3 Takeaways from the Golden Knights’ Game 5 Win vs. Oilers

The Vegas Golden Knights have pushed the Edmonton Oilers to the brink of elimination after a bounce-back performance in Game 5, winning 4-3 in regulation and taking a 3-2 series lead with a chance to advance to the Western Conference Finals on Sunday.

Both teams were shorthanded heading into this game following suspensions after Game 4 to Edmonton’s Darnell Nurse and Vegas’ Alex Pietrangelo, who violently slashed Leon Draisaitl, which led to Nurse fighting with Nicholas Hague in retaliation, giving him an instigator penalty.

Related: Oilers Robbed if NHL Evens Out Nurse & Pietrangelo Suspensions

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Adin Hill started this game for the Golden Knights following Laurent Brossoit’s injury in Game 4 and finished with a .914 save percentage (SV%) after stopping 32 of the 35 shots he faced. As for the Oilers, Stuart Skinner had a .818 SV% and was pulled in favour of Jack Campbell in the second period, where he stopped all nine shots he faced.

Golden Knights’ Power Play Comes Up Huge

The Golden Knights were 0-13 on the power play throughout the first four games of this series, and it surprisingly ended up being the turning point for their offence in Game 5. Jack Eichel, who finished with three points in this game, drew two penalties halfway through the second period and gave them an extended two-man advantage, leading to goals from Mark Stone and Reilly Smith who made it 3-2 and gave the Golden Knights their first lead of the game.

Following the two power-play goals, the Golden Knights maintained their pressure and scored their third consecutive goal in just 89 seconds off a point shot through traffic from Hague. This also led to Jack Campbell being brought in to replace Skinner for the second time in this series. This was the fastest three goals scored for the Golden Knights in franchise history, and ended up being the difference maker in the game.

Nicolas Hague Vegas Golden Knights
Nicolas Hague, Vegas Golden Knights (Jess Starr/The Hockey Writers)

While the 0-13 stat is shocking at first glance, there were signs that the Golden Knights had been trending in the right direction on the power play after their opportunities in Game 4. In their four attempts last game, they finished with 10 shots on 16 shot attempts and 0.82 expected goals.

Comparing that to the Oilers’ lethal power play, who had seven shots on nine attempts and finished with 0.86 expected goals in nearly the same amount of time, the Golden Knights were due for a breakout performance with the man-advantage.

Despite still finishing 2-7 on the power play in this game, the Golden Knights have now outscored their opponents 16-5 in the second period during these playoffs and have continued to find ways to keep up with the Oilers’ high-tempo offense when it matters most.

Golden Knights’ Crucial Penalty Kill

In the final moments of the second period, the Golden Knights were given a five-minute major after Keegan Kolesar hit Oilers defenseman Mattias Ekholm from behind into the boards, which left him shaken up for a few minutes before returning to start the third period.

Kolesar was automatically ejected from the game and it’s unclear whether or not he will face supplementary discipline. However, with the way that the NHL’s Department of Player Safety has been throughout these playoffs, on top of how dangerous the hit was, it wouldn’t be surprising if Kolesar had a hearing before Game 6.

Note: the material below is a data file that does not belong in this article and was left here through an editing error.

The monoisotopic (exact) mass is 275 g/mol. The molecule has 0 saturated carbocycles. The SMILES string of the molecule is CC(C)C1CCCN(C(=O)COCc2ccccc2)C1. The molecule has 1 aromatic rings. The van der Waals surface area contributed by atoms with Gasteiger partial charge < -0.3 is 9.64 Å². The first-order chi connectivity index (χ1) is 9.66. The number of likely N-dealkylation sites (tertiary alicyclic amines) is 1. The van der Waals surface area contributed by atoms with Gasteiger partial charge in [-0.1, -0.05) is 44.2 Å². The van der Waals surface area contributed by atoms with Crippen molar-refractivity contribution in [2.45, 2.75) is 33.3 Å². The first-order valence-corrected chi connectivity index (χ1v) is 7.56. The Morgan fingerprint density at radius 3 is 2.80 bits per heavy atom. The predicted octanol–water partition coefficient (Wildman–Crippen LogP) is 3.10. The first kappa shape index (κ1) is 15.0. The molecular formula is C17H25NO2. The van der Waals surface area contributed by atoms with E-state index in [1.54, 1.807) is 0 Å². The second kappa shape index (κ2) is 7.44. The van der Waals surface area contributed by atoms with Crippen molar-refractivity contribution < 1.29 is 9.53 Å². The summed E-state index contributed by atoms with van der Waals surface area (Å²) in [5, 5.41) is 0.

This left the Golden Knights in a vulnerable position despite being up two goals, with the Oilers having converted on their first two opportunities spending nearly 25 percent of the third period on the power play. Even though they gave up a goal to Connor McDavid to pull the Oilers within one, that penalty kill would be considered a huge win as they held them off for the remaining two minutes of the man-advantage.

Jack Eichel Leads Golden Knights’ Offense

This was Eichel’s breakout performance of the series, leading all players in scoring with a goal and two assists and finishing with a 64.71 Corsi For percentage at even strength (CF%). The Golden Knights only had two players with a higher CF% in this game and they happened to be Eichel’s two linemates in Jonathan Marchessault (71.43 CF%), who had three assists, and Ivan Barbashev (75.00 CF%) who had an assist as well.

Eichel has found a way to consistently be effective in the playoff hockey environment and it shouldn’t be surprising with the way he has altered his style of play in this series. He seems more comfortable holding onto the puck for extended periods of time and plays really well with defenders on his back, inviting contact from opposing players in hopes to open up space for his teammates.

Jack Eichel Vegas Golden Knights
Jack Eichel, Vegas Golden Knights (Jess Starr/The Hockey Writers)

His commitment to defense makes this performance even more impressive, finishing with 0.19 expected goals against (xGA) at even strength and allowing just three high-danger chances against (HDCA) through his 20 minutes of ice time.

This was Eichel’s third multi-point game of the series and his fourth of the playoffs, placing him seventh in playoff scoring league-wide with 13 points through 10 games played. The Golden Knights are now 6-0 in the playoffs when Eichel has at least a point, and will need him to continue to play as well as he has thus far in order to close this series out.

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